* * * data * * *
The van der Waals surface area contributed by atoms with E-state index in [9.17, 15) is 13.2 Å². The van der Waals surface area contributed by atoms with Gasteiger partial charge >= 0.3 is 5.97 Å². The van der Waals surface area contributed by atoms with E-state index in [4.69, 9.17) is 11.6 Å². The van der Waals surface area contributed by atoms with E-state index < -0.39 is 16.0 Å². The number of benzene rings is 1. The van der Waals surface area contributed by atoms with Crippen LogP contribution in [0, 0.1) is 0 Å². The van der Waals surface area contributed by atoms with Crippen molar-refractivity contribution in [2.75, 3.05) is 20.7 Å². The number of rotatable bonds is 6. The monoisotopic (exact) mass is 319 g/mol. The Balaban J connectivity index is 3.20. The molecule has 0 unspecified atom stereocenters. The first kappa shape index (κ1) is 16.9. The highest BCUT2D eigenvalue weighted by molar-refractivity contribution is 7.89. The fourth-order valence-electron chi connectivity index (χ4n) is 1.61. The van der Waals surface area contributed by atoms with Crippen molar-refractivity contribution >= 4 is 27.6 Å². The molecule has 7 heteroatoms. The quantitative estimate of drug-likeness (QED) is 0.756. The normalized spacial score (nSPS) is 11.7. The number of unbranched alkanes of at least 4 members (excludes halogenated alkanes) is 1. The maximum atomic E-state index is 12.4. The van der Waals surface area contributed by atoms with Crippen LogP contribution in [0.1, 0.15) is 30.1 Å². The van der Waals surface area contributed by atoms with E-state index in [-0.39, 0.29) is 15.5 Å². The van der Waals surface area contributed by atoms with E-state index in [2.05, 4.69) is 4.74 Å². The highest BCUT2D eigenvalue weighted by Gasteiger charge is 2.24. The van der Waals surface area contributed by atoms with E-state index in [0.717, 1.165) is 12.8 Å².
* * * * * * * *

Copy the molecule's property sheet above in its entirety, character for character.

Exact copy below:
The van der Waals surface area contributed by atoms with E-state index in [9.17, 15) is 13.2 Å². The van der Waals surface area contributed by atoms with Gasteiger partial charge >= 0.3 is 5.97 Å². The van der Waals surface area contributed by atoms with E-state index in [4.69, 9.17) is 11.6 Å². The van der Waals surface area contributed by atoms with E-state index < -0.39 is 16.0 Å². The number of benzene rings is 1. The van der Waals surface area contributed by atoms with Crippen LogP contribution in [0, 0.1) is 0 Å². The van der Waals surface area contributed by atoms with Crippen molar-refractivity contribution in [2.75, 3.05) is 20.7 Å². The number of rotatable bonds is 6. The monoisotopic (exact) mass is 319 g/mol. The Balaban J connectivity index is 3.20. The molecule has 0 unspecified atom stereocenters. The first kappa shape index (κ1) is 16.9. The highest BCUT2D eigenvalue weighted by molar-refractivity contribution is 7.89. The fourth-order valence-electron chi connectivity index (χ4n) is 1.61. The van der Waals surface area contributed by atoms with Crippen molar-refractivity contribution >= 4 is 27.6 Å². The molecule has 7 heteroatoms. The quantitative estimate of drug-likeness (QED) is 0.756. The normalized spacial score (nSPS) is 11.7. The number of unbranched alkanes of at least 4 members (excludes halogenated alkanes) is 1. The maximum atomic E-state index is 12.4. The van der Waals surface area contributed by atoms with Crippen LogP contribution in [0.1, 0.15) is 30.1 Å². The van der Waals surface area contributed by atoms with E-state index in [-0.39, 0.29) is 15.5 Å². The van der Waals surface area contributed by atoms with E-state index in [2.05, 4.69) is 4.74 Å². The highest BCUT2D eigenvalue weighted by Gasteiger charge is 2.24. The van der Waals surface area contributed by atoms with E-state index in [0.717, 1.165) is 12.8 Å².